FRS17 and the Sterling Double A Corporate Yield Curve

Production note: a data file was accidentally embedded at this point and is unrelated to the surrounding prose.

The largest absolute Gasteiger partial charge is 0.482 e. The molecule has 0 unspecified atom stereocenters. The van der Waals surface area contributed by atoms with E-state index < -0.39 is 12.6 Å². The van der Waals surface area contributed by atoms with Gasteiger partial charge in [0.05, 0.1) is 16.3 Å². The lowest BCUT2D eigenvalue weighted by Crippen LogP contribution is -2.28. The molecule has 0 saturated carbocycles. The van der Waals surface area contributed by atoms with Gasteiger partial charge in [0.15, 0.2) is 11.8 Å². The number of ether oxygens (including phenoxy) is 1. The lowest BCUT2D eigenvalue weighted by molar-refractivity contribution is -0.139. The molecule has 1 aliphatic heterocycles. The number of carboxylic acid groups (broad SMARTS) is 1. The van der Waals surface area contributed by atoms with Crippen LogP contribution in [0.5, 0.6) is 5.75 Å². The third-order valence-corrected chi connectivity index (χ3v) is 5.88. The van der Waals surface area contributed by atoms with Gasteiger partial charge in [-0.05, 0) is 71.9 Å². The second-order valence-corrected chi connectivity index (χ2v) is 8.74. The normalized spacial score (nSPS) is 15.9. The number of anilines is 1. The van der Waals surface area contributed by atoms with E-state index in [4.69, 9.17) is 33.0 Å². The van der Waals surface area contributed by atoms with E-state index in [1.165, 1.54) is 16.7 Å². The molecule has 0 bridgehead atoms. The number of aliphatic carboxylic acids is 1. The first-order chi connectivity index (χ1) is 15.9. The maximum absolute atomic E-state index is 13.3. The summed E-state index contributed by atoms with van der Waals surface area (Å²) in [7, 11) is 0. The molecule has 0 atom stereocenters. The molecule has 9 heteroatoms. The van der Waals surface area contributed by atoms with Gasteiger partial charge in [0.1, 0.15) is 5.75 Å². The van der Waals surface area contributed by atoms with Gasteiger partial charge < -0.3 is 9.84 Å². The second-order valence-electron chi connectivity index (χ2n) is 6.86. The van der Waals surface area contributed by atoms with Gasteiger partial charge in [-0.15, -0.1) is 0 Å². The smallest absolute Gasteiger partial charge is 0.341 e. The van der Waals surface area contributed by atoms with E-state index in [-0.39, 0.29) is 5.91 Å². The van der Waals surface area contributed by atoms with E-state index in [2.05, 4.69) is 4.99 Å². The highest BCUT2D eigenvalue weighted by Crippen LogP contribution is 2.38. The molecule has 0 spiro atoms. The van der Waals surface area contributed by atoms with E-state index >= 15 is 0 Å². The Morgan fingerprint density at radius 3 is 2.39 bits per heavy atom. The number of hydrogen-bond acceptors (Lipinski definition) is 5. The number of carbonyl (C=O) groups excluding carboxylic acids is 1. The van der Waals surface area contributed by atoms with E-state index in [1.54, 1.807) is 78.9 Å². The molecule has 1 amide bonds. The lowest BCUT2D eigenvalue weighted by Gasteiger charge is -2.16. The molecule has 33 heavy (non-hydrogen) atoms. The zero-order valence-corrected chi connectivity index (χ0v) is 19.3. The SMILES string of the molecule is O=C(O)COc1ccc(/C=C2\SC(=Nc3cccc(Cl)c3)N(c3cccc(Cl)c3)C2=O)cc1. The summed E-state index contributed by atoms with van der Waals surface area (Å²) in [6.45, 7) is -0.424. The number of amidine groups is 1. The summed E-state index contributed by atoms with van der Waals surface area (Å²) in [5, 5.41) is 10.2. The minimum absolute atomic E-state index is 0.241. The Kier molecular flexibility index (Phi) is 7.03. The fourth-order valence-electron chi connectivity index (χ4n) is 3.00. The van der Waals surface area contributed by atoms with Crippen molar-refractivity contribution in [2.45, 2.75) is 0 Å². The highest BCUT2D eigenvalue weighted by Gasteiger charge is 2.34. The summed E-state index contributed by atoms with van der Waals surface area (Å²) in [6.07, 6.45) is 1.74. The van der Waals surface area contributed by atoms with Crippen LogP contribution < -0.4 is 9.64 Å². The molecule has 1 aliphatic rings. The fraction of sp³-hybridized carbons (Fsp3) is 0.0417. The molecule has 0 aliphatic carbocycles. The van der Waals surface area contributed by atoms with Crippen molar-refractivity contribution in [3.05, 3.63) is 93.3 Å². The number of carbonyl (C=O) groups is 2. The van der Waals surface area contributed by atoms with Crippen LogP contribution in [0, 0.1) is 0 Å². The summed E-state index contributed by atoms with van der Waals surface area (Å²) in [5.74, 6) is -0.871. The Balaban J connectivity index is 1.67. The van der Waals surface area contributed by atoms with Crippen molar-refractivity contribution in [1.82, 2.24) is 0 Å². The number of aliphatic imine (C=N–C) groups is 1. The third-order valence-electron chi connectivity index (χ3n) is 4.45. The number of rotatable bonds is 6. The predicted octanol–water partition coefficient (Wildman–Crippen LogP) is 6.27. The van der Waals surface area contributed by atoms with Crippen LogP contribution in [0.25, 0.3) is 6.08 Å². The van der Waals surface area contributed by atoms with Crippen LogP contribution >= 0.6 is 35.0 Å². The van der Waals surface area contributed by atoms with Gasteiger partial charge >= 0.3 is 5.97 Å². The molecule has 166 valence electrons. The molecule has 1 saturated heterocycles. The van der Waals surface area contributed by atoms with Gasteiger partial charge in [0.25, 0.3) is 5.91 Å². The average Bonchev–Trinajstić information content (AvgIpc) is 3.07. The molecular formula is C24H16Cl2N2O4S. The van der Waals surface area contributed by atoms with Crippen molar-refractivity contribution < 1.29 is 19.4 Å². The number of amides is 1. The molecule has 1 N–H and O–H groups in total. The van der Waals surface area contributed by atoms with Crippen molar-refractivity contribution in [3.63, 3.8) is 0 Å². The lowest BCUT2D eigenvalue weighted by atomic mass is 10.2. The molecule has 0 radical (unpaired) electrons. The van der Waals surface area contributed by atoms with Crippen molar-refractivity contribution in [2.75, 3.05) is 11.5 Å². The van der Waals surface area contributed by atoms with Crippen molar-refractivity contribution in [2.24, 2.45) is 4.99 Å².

Abstract: The skewness in physical distributions of equity index returns and the implied volatility skew in the risk-neutral measure are subjects of extensive academic research. Much attention is now being focused on models that are able to capture time-varying conditional skewness and kurtosis. For this reason normal mixture GARCH(1,1) models have become very popular in financial econometrics. We introduce further asymmetries into this class of models by modifying the GARCH(1,1) variance processes to skewed variance processes with leverage effects. These asymmetric normal mixture GARCH models can differentiate between two different sources of asymmetry: a persistent asymmetry due to the different means in the conditional normal mixture distributions, and a dynamic asymmetry (the leverage effect) due to the skewed GARCH processes. Empirical results on five major equity indices first employ many statistical criteria to determine whether asymmetric (GJR and AGARCH) normal mixture GARCH models can improve on asymmetric normal and Student's-t GARCH specifications. These models were also used to simulate implied volatility smiles for the S&P index, and we find that much the most realistic skews are obtained from a GARCH model with a mixture of two GJR variance components.